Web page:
Digital Accessibility in Libraries: A Primer

What you need to know to provide accessible online experiences to people with disabilities.

Accessibility is building for people in all the ways they come to libraries. Whether a person identifies as disabled or not, everyone can have a disabling experience. Nuance exists within the spectrum of situational (sun is making the screen harder to view), temporary (a healing broken arm), and permanent (chronic pain from a genetic back disease) disabilities. The intensity with which a person may experience a disability may vary each time and throughout their life. 

In many communities and workplaces, disability is a stigma and people may not disclose their situation for fear of retaliation or social impact. Some people may not identify as disabled, some may identify as disabled but have not sought disability benefits or services, and others may have applied for disability benefits from the federal government. The number of people federally recognized with disabilities is vastly misaligned with the reality of daily life.

Libraries provide services and materials to everyone, regardless of how people come to us. From the American Library Association, the first core value of librarianship is: “All information resources that are provided directly or indirectly by the library, regardless of technology, format, or methods of delivery, should be readily, equally, and equitably accessible to all library users.”

Disability types

Digital accessibility supports a wide range of disabilities. Often, people will experience multiple disabilities simultaneously.

Visible disabilities that impair physical senses or mobility are more commonly recognized. These may include but are not limited to:

  • Visual (low or no vision): some people may rely on glasses, screen reader or voiced technology, or screen magnification;
  • Auditory (deaf or hard of hearing): some people may have ASL as their primary language, use a hearing aid, or require accurate captions;
  • Mobility (use a wheelchair, have tremors, or other mobility reducing effects): people with limited hand dexterity may use voice-activated software such as Dragon Naturally Speaking, hardware called Switches, or eye-tracking software

Cognitive (learning disabilities or neurodivergent) and mental health disabilities are sometimes labeled invisible disabilities. Some examples are:

  • Neurodivergent: differences in thinking, learning, mood, attention, and sociability. Amy Grace Wells defines the neurodivergent spectrum as:
    • ADHD: difficulty regulating attention (not a lack of it)
    • Autism: difficulty processing emotions or social interactions
    • Dyspraxia: difficulty processing motor control order
    • Dyslexia: difficulty processing language
  • Mental health: difficulty with tasks or limited cognitive processing capacity due to emotions, feelings, or memories. People may experience difficulty with fatigue, concentration, remembering, making decisions, feeling out of control, and avoidance of triggering situations. Some diagnoses include but are not limited to:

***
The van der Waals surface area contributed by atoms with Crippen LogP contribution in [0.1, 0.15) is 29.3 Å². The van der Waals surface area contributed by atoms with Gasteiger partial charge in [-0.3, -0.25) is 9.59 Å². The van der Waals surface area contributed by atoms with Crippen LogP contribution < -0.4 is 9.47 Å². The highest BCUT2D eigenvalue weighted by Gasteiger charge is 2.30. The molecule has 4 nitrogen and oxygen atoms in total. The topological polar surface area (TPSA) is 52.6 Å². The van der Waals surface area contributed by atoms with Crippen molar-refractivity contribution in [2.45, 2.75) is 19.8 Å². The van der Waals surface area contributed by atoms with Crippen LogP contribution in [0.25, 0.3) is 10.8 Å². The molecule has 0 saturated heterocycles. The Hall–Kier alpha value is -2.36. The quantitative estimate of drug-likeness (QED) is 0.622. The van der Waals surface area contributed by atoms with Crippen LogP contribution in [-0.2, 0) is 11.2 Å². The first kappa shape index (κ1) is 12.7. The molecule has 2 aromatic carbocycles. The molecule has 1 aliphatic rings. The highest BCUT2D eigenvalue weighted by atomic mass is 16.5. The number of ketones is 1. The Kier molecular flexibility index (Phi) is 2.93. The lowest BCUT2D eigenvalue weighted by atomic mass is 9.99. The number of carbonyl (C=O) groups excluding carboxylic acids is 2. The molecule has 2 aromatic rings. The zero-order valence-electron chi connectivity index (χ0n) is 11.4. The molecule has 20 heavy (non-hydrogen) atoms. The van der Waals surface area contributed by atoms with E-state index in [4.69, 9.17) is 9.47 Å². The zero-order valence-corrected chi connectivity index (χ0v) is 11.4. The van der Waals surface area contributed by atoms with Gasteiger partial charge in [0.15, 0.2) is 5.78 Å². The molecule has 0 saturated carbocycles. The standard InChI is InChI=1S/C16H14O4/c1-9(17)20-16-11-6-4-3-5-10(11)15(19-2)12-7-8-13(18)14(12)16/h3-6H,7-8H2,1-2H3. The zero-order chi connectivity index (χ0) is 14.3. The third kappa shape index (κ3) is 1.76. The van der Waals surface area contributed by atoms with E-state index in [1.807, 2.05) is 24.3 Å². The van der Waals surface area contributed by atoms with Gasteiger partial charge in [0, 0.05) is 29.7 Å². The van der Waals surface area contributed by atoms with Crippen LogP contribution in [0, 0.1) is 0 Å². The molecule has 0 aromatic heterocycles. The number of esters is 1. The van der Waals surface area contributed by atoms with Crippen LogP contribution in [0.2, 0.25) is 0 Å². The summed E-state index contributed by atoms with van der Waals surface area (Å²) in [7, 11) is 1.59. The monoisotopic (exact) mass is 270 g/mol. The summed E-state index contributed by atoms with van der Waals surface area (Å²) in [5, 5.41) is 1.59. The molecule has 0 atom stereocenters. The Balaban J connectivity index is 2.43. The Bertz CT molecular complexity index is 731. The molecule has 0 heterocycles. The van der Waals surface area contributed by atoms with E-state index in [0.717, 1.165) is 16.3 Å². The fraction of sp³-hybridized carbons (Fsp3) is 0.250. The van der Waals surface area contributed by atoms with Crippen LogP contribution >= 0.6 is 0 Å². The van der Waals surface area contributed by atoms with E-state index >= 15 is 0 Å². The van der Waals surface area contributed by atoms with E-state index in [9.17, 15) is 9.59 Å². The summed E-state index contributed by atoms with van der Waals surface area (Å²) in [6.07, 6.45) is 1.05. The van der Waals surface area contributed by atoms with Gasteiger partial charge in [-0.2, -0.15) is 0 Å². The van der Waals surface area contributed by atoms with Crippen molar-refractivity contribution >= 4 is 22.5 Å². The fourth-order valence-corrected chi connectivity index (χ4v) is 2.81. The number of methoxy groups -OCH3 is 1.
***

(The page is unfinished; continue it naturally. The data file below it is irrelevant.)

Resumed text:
• Anxiety disorder
    • Depression
    • Panic attacks
    • Trauma or PTSD

Accessibility journey

Accessibility in technology starts with a mental and cultural shift where the responsibility of inclusion lies with communities that make inaccessible decisions. Learn more about models of disability and other terminology. Everything a person does can affect someone else’s experience. Accessibility is everyone’s work; it manifests in daily decisions, great and small.

Everyone is at different stages of their accessibility journey, and everyone will make mistakes on that journey. Learning from those mistakes and learning how to apologize to people who were impacted by them are critical skills in this work. Be an ally to people with disabilities and to those trying to do the work. To quote Maya Angelou: “Do the best you can until you know better. Then when you know better, do better.”

Because people are unique and the way they experience disabilities is also unique and changes with each situation, recognize that “100 percent accessible” doesn’t exist. What may make something more usable by one person may conflict with the needs of someone else. For this and many other reasons, disability advocates and accessibility specialists do not recommend using products called accessibility overlays, which make claims that with one line of code, a website will become 100 percent accessible. The accessibility community views these products as “actively harmful, and a step backwards for digital accessibility efforts.”

Where libraries have done everything to make something accessible yet still do not meet the needs of an individual, accommodations are requested. An example would be converting a print-only book into a different format for a blind patron.

Steps to start the journey

Digital formats and services have the potential to be equalizing for people with disabilities, but only when they are built to be accessible.

Note: Frequently, the word “accessibility” is abbreviated to “a11y”, where the 11 represents the number of letters between the “a” and the “y”. “A11y” also visibly resembles the word “ally”, which is what everyone should strive to become.

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